• A legacy on the court

    A legacy on the court

    Forty years ago, UVA’s basketball team rose to No. 1 for the first time, paving the way for the top-ranking teams of recent years.

  • Groovin’ on Grounds

    Groovin’ on Grounds

    When we asked alumni about their favorite college-year bands, the answers ran the gamut. Here’s a selection.

  • The rise and fall of a J-School at UVA

    The rise and fall of a J-School at UVA

    Amid the fervor of the Great War, UVA rid itself of a journalism school, and the pacifist it rode in on.

Spring 2021

Spring 2021

Too Clever by Halftime: the pep band’s 30 years of scrambling on the edge | Why ’81 Still Matters | UVA Had a J-School? | Chainsaw Zen

Table of Contents

More from Virginia Magazine

  • Game Show ’Hoos: Pressing their luck and testing their knowledge, clever Cavs take a spin on Wheel, Jeopardy!
  • A Higher Law: One McIntire professor’s lessons extend beyond the classroom
  • Born and Bread: Wahoo’s acclaimed NOLA restaurant has a slice of Charlottesville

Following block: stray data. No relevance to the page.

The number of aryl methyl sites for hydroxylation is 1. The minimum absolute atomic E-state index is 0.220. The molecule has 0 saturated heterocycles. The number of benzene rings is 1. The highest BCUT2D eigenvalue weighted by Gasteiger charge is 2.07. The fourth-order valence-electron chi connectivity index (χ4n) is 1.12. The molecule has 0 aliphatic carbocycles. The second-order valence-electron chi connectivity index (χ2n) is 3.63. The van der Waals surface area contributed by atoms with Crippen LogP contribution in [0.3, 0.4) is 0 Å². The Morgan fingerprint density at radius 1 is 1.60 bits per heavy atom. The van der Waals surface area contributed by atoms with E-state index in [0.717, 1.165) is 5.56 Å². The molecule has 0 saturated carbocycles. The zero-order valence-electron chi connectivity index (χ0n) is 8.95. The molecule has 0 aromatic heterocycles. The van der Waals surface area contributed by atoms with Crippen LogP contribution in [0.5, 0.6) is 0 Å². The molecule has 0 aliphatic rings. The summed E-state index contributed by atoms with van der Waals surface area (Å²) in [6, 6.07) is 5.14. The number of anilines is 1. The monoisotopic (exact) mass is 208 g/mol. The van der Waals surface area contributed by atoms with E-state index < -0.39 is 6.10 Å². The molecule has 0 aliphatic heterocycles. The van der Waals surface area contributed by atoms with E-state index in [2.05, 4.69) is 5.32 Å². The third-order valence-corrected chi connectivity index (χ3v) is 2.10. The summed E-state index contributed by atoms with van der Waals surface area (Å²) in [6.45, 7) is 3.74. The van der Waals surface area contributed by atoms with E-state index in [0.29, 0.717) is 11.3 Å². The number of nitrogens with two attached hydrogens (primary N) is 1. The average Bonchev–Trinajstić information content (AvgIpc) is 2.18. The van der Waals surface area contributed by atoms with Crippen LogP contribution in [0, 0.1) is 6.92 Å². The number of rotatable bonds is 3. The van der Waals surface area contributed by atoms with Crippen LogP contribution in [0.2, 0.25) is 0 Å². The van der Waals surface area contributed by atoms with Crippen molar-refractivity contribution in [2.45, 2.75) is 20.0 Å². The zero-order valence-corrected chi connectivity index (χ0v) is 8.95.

• Making Old Dorms New Again: The spaces that defined us first-year are getting redefined.

Highlights

Groovin’ on Grounds

Groovin’ on Grounds

When we asked alumni about their favorite college-year bands, the answers ran the gamut. Here’s a selection.
Pep Banned

Pep Banned

For 30 years, UVA’s scrambling Pep Band managed to stay one punchline ahead of the authorities.
A legacy on the court

A legacy on the court

Forty years ago, UVA’s basketball team rose to No. 1 for the first time, paving the way for the top-ranking teams of recent years.
Making the most of a COVID situation

Making the most of a COVID situation

In a hard year, some UVA notables found comfort and escape in books, music, movies and the woods. Here are the good things that have helped them through.

Video

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Making the Shots

Making the Shots

Go behind the scenes with longtime UVA sports photographer Matt Riley, from a day of fun studio shoots to an exciting men’s basketball game at JPJ.

Photo Gallery

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The camera sees what we can’t

The camera sees what we can’t

Charlottesville photographer Andrew Shurtleff in late March made these dramatic photographs of Grounds under quarantine using infrared technology, which captures wavelengths of light outside the spectrum of what the human eye can see. The result is a high-contrast image with a nearly dreamlike look.

Quotes

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Everybody is at the table, and everybody is working together.

Craig Kent, EVP for health affairs, on the collaboration to find a cure for Covid-19

Quirk - February 2021